JL: Thank you for your time and the opportunity to pick your mind. Any final thoughts that you'd like to pass along to bloggers like me or
baseball fans alike?

PD: I can't wait for the season to start.

Sunday, March 1, 2009

The Day The Nats Stood Still...

Around 2 weeks ago, BP's own Christina Kahrl gave me the thumbs up on using an idea of hers(sorta, it was her facebook status) and making a "WWBD?" post. Why make a "What would Bowden do?" post, well mainly because it's easy and it would be a funny post.

Jim Bowden is one of those types of GMs that owners like, but the ones fans love to hate. Fans probably loathe him more than Pat Gillick, Chuck LaMar or Bill Bavasi.However, like those guys, he always manages to find a job and get free-reign of baseball teams(whether fans like it or not).
Knowing he has a job, guarantees that one team's beat writer will have his share of headaches and laughs.

Jim Bowden, the segway-driving, leather pant-wearing GM resigned today from running the Washington Nationals and somewhere Wily Mo Pena sheds a tear. He was on the receiving end of a lot of rumors and turmoil dealing with Latin American prospects. A week after one of his prospects wasn't who he claimed to be and how old he was supposed to be, Bowden decided that it was easier to wave the white flag than risk his career/freedom by continuing in Washington. Freedom, mainly due to Federal inquiries from claims that Bowden and a few select high-ranking officials were part of a widespread bonus-skimming controversy. Not sure if the Carlos Lugo "whoops" was the last straw, but the dominos were falling when Jose Rijo(one of Bowden's special advisors, who also was embroiled in the skimming controversy) took a leave of absence from the team. Rumors started to follow that Bowden was the next to get the axe and Bowden beat the team to it.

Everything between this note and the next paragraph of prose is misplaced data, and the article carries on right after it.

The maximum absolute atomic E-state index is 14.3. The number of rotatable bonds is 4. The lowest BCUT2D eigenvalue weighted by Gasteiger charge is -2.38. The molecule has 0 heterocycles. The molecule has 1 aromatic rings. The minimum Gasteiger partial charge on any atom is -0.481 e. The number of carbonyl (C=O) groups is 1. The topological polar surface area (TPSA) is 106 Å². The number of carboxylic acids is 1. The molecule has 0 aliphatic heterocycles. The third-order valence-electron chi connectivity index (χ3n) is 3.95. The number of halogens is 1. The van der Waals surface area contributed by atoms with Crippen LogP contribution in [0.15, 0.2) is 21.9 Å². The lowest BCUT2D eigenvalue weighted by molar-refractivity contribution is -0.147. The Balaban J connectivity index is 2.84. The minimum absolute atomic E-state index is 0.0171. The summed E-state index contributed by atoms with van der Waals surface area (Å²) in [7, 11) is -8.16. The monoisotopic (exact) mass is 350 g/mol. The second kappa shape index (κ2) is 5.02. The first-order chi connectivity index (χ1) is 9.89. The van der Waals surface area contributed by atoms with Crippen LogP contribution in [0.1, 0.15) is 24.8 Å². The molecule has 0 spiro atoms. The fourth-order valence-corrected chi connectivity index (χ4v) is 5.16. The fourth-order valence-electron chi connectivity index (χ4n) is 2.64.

When I say Wily Mo Pena shed a tear when Bowden resigned, it's probably not very factual. While its possible that a player is brought to tears by a GM's departure, Wily Mo and Jim Bowden are like the "Bert & Ernie" of baseball. Wily Mo must have an envelope with pictures involving Bowden and farm animals, seeing as no matter where Bowden went...soon Pena was to follow. Cincinnatti the relationship began and Washington was where the "spark" was rekindled. The obsession with his former Cincinatti power-hitting outfielders grew when Bowden acquired oft-injured Austin Kearns and batting average/defensively-challenged Adam Dunn. Christian Guzman, Livan Hernandez and Odalis Perez are all bad contracts that Bowden can be blamed for, as well, and Guzman is the only remaining on the team right now. Dmitri Young and Nick Johnson were both acquired on Bowden's watch too, but they at least have redeeming qualities and possible value.

Luckily for Bowden's sake, Mike Rizzo was put in charge of the Nationals' farm-system and positive personnel moves were made. Elijah Dukes and Lastings Milledge both came with baggage, due to their preceding teams selling low rather than dealing with them anymore. Jesus Flores was a Rule 5 Draft steal, which some Mets fans still cringe at. Ross Detweiler, Jordan Zimmerman and Aaron Crow(though he didn't sign) are among the talents that Rizzo has directed the Nats to draft. Rizzo has righted the ship of a formerly-poorly ran franchise and is one of two known candidates(the other being Tony Lacava(sp?) of the Toronto Bluejays) likely to takeover the GMing duties.

March 1st was indeed the day that the Nats stood still, figured out they've been standing in a puddle for a couple of years and finally took a step forward.